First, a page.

You will always be in the South position. Either you or partner may open the bidding.

The first page (or two) of each Deal shows only your hand. The initial bidding is given and you are asked to decide what you would bid, then click the word  BID  up in the bidding table. (Strictly speaking a Negative Double is a CALL, not a bid, so the term is used loosely here.) The next page will then appear telling you what you should have bid and continuing the auction. On the final page of each Deal partner's hand will be shown.


Back in the 1950s the Roth-Stone pair introduced a convention called Sputnik, later changed to Negative Double. It is basically a Takeout Double, but applied by the partner of the opening bidder after the next opponent has overcalled. An example will clarify those messy words.

Suppose you hold this hand and partner opens 1.
With 8 points and a 4-card Major suit you will obviously respond 1.

 ♠ 9 8 3     K Q 9 5     8 4    ♣ K 6 5 3

But what if your Right Hand Opponent overcalls 1♠?

 ♠ 9 8 3     K Q 9 5     8 4    ♣ K 6 5 3
11♠? ?
You have a problem.
You cannot bid s (or ♣s) at the 2-level with only 8 points.
You cannot bid 1NT with no ♠ stopper.
You cannot support partner's s with only a doubleton.
You hate to pass with this good a hand.

So you make a Negative Double which says:
"Partner, I would have bid 1 if it hadn't been for that stinking overcall."

It is necessary that you and partner agree on when a double is a Negative Double, and when it is a Penalty Double. There is no universal agreement on this but a good suggestion is to play it the same as you do for Takeout Doubles. In other words if your upper limit for Takeout Doubles is 3♠, use the same upper limit for your Negative Doubles. Many pairs these days play that doubles of game bids are for Penalty, doubles of partscores are Negative.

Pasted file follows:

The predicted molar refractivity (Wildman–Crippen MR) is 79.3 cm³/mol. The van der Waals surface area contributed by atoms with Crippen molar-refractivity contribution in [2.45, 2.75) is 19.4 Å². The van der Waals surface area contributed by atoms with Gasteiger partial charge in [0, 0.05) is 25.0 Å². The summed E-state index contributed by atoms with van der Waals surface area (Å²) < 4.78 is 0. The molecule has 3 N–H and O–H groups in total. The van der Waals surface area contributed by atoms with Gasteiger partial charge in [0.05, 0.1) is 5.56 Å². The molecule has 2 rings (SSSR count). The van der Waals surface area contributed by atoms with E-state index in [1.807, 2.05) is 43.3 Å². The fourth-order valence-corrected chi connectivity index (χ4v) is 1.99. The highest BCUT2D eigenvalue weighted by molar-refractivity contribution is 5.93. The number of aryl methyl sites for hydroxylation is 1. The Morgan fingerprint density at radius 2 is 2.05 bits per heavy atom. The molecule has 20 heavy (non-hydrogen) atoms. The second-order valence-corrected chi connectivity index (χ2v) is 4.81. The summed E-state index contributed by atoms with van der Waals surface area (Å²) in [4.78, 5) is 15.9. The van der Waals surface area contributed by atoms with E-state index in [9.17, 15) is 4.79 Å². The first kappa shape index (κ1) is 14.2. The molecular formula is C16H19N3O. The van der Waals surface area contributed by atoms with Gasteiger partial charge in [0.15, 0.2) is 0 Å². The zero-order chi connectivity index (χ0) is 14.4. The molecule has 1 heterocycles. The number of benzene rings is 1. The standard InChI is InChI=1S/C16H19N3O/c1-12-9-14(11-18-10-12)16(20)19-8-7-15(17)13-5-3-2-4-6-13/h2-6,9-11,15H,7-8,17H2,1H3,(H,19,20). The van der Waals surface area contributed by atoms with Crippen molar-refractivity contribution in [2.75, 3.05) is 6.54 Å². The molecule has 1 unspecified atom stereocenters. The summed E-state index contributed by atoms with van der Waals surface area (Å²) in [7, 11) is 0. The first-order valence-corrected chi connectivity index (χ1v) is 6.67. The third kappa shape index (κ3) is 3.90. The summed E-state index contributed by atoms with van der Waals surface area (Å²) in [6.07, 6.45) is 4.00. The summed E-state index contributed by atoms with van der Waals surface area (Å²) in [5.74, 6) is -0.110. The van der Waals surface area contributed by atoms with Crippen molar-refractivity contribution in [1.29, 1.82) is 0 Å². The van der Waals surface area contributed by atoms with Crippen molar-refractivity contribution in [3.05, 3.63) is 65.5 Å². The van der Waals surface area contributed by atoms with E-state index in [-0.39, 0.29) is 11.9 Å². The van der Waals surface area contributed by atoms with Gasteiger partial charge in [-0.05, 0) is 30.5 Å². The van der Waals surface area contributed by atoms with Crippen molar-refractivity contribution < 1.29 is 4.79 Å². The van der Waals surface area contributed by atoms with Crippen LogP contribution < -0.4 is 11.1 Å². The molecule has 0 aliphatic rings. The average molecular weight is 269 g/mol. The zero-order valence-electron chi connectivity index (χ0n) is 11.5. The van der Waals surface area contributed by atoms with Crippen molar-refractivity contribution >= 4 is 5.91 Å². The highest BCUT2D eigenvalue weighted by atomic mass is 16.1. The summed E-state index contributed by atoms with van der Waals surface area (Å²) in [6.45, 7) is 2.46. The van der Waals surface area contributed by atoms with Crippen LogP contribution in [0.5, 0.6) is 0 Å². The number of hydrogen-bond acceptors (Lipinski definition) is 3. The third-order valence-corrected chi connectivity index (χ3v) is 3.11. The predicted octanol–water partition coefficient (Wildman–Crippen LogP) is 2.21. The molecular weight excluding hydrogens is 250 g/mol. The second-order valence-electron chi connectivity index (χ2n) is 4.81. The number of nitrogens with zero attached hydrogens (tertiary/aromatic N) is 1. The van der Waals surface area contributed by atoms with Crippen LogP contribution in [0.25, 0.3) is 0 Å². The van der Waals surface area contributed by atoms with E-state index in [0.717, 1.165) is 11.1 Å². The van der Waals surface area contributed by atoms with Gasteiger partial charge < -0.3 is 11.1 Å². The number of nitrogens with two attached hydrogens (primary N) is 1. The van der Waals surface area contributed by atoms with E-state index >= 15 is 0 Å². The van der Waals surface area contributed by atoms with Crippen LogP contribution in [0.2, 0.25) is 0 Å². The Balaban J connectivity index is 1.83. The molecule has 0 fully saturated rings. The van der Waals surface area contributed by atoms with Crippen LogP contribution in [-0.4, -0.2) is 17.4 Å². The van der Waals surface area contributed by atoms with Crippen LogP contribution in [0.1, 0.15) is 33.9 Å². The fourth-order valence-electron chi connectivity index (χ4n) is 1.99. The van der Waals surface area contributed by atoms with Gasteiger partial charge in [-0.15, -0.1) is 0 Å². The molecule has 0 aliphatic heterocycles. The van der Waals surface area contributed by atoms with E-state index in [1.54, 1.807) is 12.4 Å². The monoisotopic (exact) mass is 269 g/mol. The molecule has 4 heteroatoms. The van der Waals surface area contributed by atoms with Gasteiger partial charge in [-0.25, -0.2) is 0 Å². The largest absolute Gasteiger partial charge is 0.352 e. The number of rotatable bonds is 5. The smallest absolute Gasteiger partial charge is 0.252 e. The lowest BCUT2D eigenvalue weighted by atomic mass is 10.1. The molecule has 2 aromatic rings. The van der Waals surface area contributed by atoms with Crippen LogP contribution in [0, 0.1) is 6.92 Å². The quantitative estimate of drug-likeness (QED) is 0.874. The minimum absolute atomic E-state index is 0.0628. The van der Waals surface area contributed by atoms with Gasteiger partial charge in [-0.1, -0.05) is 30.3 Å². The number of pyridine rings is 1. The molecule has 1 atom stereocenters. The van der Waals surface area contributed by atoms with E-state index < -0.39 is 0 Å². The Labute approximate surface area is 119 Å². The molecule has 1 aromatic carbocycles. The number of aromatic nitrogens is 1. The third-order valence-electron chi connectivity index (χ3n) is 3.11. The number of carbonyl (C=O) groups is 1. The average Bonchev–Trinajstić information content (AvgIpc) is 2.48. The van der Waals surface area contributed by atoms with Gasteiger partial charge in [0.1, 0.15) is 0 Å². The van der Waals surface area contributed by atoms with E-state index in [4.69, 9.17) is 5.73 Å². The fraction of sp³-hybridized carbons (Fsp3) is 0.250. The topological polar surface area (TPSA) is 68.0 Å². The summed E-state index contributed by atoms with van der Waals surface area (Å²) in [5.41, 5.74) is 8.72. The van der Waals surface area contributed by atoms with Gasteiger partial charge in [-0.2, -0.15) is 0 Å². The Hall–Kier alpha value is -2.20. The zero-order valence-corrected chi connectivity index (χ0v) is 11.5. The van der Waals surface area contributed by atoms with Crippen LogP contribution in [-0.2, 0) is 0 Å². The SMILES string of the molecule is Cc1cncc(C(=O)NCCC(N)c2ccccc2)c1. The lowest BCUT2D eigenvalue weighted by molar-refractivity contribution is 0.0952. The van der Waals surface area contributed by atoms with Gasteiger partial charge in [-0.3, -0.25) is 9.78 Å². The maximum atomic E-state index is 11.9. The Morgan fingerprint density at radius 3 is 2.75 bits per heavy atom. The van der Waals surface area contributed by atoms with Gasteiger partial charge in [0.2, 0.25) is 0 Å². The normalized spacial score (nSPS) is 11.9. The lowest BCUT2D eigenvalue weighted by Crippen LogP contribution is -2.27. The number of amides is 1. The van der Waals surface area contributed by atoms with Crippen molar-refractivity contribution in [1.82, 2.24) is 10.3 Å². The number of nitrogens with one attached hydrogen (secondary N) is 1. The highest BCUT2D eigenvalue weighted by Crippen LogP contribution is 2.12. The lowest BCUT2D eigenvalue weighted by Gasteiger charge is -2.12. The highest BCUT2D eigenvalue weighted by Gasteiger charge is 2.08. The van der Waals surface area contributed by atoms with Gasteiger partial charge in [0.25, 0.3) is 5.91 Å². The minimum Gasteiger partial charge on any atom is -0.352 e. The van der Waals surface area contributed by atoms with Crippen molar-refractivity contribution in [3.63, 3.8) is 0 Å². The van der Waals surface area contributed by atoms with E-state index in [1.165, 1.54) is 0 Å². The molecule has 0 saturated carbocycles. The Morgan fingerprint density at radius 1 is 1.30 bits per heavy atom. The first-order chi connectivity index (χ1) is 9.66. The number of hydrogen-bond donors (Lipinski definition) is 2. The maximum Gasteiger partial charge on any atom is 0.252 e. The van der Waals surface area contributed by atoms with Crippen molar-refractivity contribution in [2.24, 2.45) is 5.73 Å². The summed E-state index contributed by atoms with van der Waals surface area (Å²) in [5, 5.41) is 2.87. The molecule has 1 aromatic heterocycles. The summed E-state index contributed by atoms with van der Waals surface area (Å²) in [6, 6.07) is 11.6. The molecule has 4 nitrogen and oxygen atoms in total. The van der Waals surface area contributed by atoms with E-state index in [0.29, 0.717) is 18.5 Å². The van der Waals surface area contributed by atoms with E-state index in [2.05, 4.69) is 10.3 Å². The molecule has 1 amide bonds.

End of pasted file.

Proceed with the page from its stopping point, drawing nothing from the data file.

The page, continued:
But just because you use Negative Doubles up to the 3♠ level certainly doesn't mean you should do so with a hand like the example above. If you are going to force partner to bid at a higher level you naturally need a stronger hand.

6+ points*Double a 1-level overcall
10+ points*Double a 2-level overcall
12+ points*Double a 3-level overcall
*Since Negative Doubles are forcing there is no upper limit to strength.

Actually there is one situation when Negative Doubles are not forcing. If Opener wants to convert the double to a Penalty Double he may pass. Typically this would be a hand which is strong in the overcaller's suit and weak in the suits partner's Negative Double has suggested. It's like the partner of a Takeout Doubler passing for penalties.

A double is a Negative Double only if Partner opens
1 of a suit and the next opponent overcalls in a suit.

Notice particularly that if there is a 1NT overcall an immediate double would NOT be Negative, it would be for penalties.

Notice also that if Partner has opened 1NT and RHO overcalls a suit we say that Negative Doubles do not apply. This is not universally agreed, some would say that Negative Doubles apply in this case. We will take our usual method of avoiding any controversy by making sure there are no 1NT examples included!